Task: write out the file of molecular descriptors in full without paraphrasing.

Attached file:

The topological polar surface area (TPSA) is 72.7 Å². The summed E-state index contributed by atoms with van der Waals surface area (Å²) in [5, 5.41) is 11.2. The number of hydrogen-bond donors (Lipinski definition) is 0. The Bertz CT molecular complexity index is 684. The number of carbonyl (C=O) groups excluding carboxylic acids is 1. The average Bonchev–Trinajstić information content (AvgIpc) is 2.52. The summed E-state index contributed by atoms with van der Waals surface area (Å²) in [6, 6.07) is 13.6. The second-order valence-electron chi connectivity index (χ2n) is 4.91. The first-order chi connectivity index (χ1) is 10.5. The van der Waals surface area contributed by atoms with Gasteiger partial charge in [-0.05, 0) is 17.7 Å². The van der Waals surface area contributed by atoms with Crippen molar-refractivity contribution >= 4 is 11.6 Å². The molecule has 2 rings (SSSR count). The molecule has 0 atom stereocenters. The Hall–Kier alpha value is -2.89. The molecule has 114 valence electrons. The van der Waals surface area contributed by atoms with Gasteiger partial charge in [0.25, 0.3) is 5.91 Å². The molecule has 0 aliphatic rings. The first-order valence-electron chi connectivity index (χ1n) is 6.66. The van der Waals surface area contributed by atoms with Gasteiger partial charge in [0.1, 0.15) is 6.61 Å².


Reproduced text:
The topological polar surface area (TPSA) is 72.7 Å². The summed E-state index contributed by atoms with van der Waals surface area (Å²) in [5, 5.41) is 11.2. The number of hydrogen-bond donors (Lipinski definition) is 0. The Bertz CT molecular complexity index is 684. The number of carbonyl (C=O) groups excluding carboxylic acids is 1. The average Bonchev–Trinajstić information content (AvgIpc) is 2.52. The summed E-state index contributed by atoms with van der Waals surface area (Å²) in [6, 6.07) is 13.6. The second-order valence-electron chi connectivity index (χ2n) is 4.91. The first-order chi connectivity index (χ1) is 10.5. The van der Waals surface area contributed by atoms with Gasteiger partial charge in [-0.05, 0) is 17.7 Å². The van der Waals surface area contributed by atoms with Crippen molar-refractivity contribution >= 4 is 11.6 Å². The molecule has 2 rings (SSSR count). The molecule has 0 atom stereocenters. The Hall–Kier alpha value is -2.89. The molecule has 114 valence electrons. The van der Waals surface area contributed by atoms with Gasteiger partial charge in [0.25, 0.3) is 5.91 Å². The molecule has 0 aliphatic rings. The first-order valence-electron chi connectivity index (χ1n) is 6.66. The van der Waals surface area contributed by atoms with Gasteiger partial charge in [0.1, 0.15) is 6.61 Å².